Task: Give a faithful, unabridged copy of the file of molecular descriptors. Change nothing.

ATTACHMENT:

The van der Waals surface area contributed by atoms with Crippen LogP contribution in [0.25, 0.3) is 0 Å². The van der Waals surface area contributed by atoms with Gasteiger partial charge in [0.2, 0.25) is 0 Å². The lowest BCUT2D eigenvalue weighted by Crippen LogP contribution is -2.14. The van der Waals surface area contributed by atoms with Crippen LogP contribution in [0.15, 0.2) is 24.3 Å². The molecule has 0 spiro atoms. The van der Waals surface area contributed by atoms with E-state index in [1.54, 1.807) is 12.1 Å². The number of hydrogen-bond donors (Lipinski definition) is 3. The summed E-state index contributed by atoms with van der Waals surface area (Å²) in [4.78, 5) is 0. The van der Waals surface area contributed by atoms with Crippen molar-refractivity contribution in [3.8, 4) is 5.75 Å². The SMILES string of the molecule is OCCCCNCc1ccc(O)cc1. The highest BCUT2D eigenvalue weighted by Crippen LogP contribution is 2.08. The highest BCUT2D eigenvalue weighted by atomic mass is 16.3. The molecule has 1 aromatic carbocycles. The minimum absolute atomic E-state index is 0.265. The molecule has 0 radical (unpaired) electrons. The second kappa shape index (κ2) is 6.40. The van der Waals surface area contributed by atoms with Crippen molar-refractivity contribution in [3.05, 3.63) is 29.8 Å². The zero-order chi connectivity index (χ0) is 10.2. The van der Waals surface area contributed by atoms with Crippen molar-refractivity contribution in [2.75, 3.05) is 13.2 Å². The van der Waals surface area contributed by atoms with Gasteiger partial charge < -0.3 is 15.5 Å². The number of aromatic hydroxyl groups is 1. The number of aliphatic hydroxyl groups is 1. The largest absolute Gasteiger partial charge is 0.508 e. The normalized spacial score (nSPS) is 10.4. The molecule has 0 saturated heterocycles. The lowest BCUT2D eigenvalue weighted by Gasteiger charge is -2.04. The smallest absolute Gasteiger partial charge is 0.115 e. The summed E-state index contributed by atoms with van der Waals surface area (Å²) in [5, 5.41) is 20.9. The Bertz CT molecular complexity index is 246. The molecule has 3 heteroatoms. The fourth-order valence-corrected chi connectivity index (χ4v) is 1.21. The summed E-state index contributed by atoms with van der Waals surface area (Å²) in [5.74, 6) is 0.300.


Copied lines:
The van der Waals surface area contributed by atoms with Crippen LogP contribution in [0.25, 0.3) is 0 Å². The van der Waals surface area contributed by atoms with Gasteiger partial charge in [0.2, 0.25) is 0 Å². The lowest BCUT2D eigenvalue weighted by Crippen LogP contribution is -2.14. The van der Waals surface area contributed by atoms with Crippen LogP contribution in [0.15, 0.2) is 24.3 Å². The molecule has 0 spiro atoms. The van der Waals surface area contributed by atoms with E-state index in [1.54, 1.807) is 12.1 Å². The number of hydrogen-bond donors (Lipinski definition) is 3. The summed E-state index contributed by atoms with van der Waals surface area (Å²) in [4.78, 5) is 0. The van der Waals surface area contributed by atoms with Crippen molar-refractivity contribution in [3.8, 4) is 5.75 Å². The SMILES string of the molecule is OCCCCNCc1ccc(O)cc1. The highest BCUT2D eigenvalue weighted by Crippen LogP contribution is 2.08. The highest BCUT2D eigenvalue weighted by atomic mass is 16.3. The molecule has 1 aromatic carbocycles. The minimum absolute atomic E-state index is 0.265. The molecule has 0 radical (unpaired) electrons. The second kappa shape index (κ2) is 6.40. The van der Waals surface area contributed by atoms with Crippen molar-refractivity contribution in [3.05, 3.63) is 29.8 Å². The zero-order chi connectivity index (χ0) is 10.2. The van der Waals surface area contributed by atoms with Crippen molar-refractivity contribution in [2.75, 3.05) is 13.2 Å². The van der Waals surface area contributed by atoms with Gasteiger partial charge < -0.3 is 15.5 Å². The number of aromatic hydroxyl groups is 1. The number of aliphatic hydroxyl groups is 1. The largest absolute Gasteiger partial charge is 0.508 e. The normalized spacial score (nSPS) is 10.4. The molecule has 0 saturated heterocycles. The lowest BCUT2D eigenvalue weighted by Gasteiger charge is -2.04. The smallest absolute Gasteiger partial charge is 0.115 e. The summed E-state index contributed by atoms with van der Waals surface area (Å²) in [5, 5.41) is 20.9. The Bertz CT molecular complexity index is 246. The molecule has 3 heteroatoms. The fourth-order valence-corrected chi connectivity index (χ4v) is 1.21. The summed E-state index contributed by atoms with van der Waals surface area (Å²) in [5.74, 6) is 0.300.